Dicker paid more tax than four global disties combined

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Dicker paid more tax than four global disties combined

The ATO has revealed that Dicker Data paid more tax than the other four largest IT distributors combined.

The tax office yesterday published tax details of around 1,500 of the country's biggest corporate taxpayers for 2013-14, following laws passed by the Labor government allowing the ATO to publish data from tax filings of companies earning more than $100 million annually.

Among the findings are details on revenue, taxable income and income tax of Australia's five biggest distributors: Synnex, Ingram Micro, Avnet, Westcon and Dicker Data.

Dicker Data – the only Australian-owned distributor on the list – paid tax of $4.2 million in the 2014 year, on total income of $626.7 million and taxable income of $14.2 million.

Combined, the other four disties paid a total of $3.8 million, due to lower taxable incomes. All five distributors adhered to Australia's 30 percent corporate tax rate.

The disties have different financial years: Synnex and Ingram both run on a calendar year, Westcon's year ends in February, and Avnet and Dicker Data both followed the July-June fiscal year, though Dicker has since shifted its reporting cycle.

The figures released by the ATO are all more than a year old. 

Australia's biggest distie by revenue, Synnex, turned over $1.6 billion in its 2013 year but only had taxable income of $3.5 million, leading it to pay $1 million in tax.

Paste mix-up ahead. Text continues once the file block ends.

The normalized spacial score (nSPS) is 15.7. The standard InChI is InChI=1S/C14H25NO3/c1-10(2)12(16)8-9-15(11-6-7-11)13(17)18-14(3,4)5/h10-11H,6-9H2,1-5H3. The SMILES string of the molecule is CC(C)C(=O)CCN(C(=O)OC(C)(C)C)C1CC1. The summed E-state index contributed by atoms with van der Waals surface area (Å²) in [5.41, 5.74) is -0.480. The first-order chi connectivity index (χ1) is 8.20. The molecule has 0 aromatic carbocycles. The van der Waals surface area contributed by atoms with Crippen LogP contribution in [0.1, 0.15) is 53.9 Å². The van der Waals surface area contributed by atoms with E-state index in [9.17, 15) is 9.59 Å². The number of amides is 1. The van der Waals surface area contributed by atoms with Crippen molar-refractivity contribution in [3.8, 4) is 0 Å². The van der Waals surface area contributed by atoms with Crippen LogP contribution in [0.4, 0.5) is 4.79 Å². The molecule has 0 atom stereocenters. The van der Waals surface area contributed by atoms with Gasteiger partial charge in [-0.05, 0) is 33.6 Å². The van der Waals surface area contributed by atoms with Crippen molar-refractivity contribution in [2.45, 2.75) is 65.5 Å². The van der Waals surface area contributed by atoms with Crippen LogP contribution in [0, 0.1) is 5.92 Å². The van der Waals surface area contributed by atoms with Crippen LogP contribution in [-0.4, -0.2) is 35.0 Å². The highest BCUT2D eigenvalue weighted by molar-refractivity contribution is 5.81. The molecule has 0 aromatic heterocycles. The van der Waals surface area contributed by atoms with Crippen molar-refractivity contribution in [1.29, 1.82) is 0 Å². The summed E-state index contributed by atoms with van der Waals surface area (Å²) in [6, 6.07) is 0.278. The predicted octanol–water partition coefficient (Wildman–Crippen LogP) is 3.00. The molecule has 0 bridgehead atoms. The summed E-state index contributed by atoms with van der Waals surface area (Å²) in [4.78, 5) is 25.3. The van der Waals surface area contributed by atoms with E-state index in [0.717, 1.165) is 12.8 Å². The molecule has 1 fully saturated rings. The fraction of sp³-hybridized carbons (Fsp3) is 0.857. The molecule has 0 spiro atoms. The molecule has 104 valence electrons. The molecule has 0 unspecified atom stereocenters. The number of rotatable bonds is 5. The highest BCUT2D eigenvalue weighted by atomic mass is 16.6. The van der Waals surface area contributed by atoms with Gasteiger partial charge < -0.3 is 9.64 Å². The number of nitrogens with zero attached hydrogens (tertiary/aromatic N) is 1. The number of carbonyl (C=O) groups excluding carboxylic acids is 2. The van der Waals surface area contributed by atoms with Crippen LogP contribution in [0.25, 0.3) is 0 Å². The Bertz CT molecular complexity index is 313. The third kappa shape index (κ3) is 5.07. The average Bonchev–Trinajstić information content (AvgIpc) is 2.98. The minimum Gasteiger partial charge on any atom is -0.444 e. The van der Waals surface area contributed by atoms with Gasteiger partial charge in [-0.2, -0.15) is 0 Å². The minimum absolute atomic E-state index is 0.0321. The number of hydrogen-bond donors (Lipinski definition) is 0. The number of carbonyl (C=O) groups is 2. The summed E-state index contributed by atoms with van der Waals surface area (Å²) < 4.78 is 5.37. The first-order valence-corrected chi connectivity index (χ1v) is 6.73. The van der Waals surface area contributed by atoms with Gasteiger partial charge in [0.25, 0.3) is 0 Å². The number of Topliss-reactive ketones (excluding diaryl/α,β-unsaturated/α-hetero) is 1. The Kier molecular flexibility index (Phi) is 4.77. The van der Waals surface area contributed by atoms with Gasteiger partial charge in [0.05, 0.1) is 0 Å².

Ingram Micro turned over $1.4 billion in its 2013 year but made a loss, so paid no tax.

Avnet Australia turned over $572 million, had taxable income of $4.1 million and paid $1.2 million in tax.

Westcon had a total income of $347.5 million, taxable income of $5 million and paid $1.5 million in tax.

ATO commissioner Chris Jordan said: "Most large corporates, particularly domestic Australian companies, meet their tax obligations, notwithstanding that we do have some significant disputes with some of them."

Dicker has increased in scale substantially since the year covered by the ATO, through its acquisition of Express Data, and is now turning over more than a billion dollars per year.

The ASX-listed distributor hasn't published a full-year results since mid-2014, due to its decision to shift its financial reporting to a calendar year. For the six months to June 2015, Dicker turned over $531.5 million, reported pre-tax profit of $14.6 million and paid out $4.6 million in income tax.

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